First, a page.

i was a bit concerned about using the above title for this post, because obviously it opens me up as a target for the spam hordes. however, i trust my filters, and the title is just too apt.
i have been working on some python code that makes music using a statistical algorithm called a markov chain . with all the running around i have been doing of late, i have had little time to document the past few days' work.
in addition to the problem of racing against time, i have to contend with the added issue of documenting partially working or completely non working code. this has been an issue with analog projects as well. i think my future strategy will be to document failures as well as successes, so other makers who read my blog (all two of you, one being my mom. hi mom!) have the opportunity to see me fail -- er, learn from my mistakes.
"dictionary sex" is an appropriate title for what i've been trying to achieve with this application. i have not quite gotten there yet, but i've only really been debugging it for the past two days (today will be the third). the idea is simple: analyze a sound file, and generate a data file from it. take two of these data files and make a third by mashing them together. use the third file to generate a new sound file that has equal properties from both parents. cute, huh? now if only i could get this to work and not take a million years, that would be great.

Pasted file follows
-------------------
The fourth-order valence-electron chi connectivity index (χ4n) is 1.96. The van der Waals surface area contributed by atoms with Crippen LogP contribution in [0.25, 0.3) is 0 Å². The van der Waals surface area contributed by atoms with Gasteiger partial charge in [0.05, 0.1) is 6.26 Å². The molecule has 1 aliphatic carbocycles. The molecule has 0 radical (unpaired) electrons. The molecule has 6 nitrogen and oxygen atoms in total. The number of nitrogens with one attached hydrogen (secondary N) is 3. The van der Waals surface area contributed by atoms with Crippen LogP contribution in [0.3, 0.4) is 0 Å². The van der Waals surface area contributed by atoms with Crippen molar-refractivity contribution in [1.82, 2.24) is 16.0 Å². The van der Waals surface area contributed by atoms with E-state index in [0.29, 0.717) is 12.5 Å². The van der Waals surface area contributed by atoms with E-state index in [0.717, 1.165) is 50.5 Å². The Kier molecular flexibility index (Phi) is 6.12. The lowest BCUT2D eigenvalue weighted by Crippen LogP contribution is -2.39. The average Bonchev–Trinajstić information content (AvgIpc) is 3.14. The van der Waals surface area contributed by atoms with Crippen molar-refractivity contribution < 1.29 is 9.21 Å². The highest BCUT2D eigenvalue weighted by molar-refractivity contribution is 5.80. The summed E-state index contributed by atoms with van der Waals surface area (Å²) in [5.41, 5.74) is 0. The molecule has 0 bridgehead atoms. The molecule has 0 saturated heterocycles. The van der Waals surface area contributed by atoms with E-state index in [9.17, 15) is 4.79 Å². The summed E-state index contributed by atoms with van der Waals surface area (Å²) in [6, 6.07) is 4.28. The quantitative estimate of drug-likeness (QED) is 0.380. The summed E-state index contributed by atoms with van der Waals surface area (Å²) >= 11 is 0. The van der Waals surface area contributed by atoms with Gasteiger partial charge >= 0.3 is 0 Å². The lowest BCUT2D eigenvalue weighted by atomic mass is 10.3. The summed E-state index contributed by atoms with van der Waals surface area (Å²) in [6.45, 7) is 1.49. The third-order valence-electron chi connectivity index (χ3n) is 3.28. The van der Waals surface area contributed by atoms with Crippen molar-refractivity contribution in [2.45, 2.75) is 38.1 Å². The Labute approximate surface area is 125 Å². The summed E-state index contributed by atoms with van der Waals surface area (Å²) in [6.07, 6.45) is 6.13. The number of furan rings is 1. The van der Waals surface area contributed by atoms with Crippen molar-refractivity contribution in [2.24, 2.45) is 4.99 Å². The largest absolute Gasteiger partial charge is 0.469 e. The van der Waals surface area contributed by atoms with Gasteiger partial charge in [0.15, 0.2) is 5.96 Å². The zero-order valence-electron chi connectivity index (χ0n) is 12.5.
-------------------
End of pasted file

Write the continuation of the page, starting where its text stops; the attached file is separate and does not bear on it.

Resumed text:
i have been looking at ways in python of saving data into files for later applications to use. the pickle library seemed like a reasonable place to start, and soon i moved to cpickle because it operates so much faster, being implemented in c. however, despite being up to 1000x faster than pickle, it's still a very long process to save such huge amounts of data into a file. depending on the type of analysis, these files can be much larger than the original wav file. this is a problem i'll attend to later.
so i started this post three days ago, and as i finish, it's no longer a sob-story. i have actually achieved dictionary sex. here is an example of what i'm talking about:
in this recording is a mÃ©nage Ã trois of transition spaces, each coming from different sound sources as well as different analysis parameters. from a single dictionary file, i can generate an arbitrarily long sound file. frankly, i don't remember what the different parts were anymore. here's the code: markovSamp_4.py and markovCat.py.